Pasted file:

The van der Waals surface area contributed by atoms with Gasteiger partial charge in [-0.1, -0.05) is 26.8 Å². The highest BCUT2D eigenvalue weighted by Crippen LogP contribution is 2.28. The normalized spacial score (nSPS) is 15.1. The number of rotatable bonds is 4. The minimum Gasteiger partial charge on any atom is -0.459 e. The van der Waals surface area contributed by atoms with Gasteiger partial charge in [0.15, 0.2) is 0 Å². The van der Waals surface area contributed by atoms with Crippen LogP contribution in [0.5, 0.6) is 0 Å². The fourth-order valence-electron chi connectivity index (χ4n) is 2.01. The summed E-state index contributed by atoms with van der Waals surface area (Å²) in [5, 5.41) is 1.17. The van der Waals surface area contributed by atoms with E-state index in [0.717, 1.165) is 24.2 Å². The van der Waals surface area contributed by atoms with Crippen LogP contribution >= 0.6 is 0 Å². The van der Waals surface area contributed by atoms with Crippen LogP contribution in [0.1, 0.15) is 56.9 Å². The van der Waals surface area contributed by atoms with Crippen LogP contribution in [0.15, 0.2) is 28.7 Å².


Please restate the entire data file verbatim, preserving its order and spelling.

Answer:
The van der Waals surface area contributed by atoms with Gasteiger partial charge in [-0.1, -0.05) is 26.8 Å². The highest BCUT2D eigenvalue weighted by Crippen LogP contribution is 2.28. The normalized spacial score (nSPS) is 15.1. The number of rotatable bonds is 4. The minimum Gasteiger partial charge on any atom is -0.459 e. The van der Waals surface area contributed by atoms with Gasteiger partial charge in [0.15, 0.2) is 0 Å². The van der Waals surface area contributed by atoms with Crippen LogP contribution in [0.5, 0.6) is 0 Å². The fourth-order valence-electron chi connectivity index (χ4n) is 2.01. The summed E-state index contributed by atoms with van der Waals surface area (Å²) in [5, 5.41) is 1.17. The van der Waals surface area contributed by atoms with E-state index in [0.717, 1.165) is 24.2 Å². The van der Waals surface area contributed by atoms with Crippen LogP contribution >= 0.6 is 0 Å². The van der Waals surface area contributed by atoms with Crippen LogP contribution in [0.1, 0.15) is 56.9 Å². The van der Waals surface area contributed by atoms with Crippen LogP contribution in [0.15, 0.2) is 28.7 Å².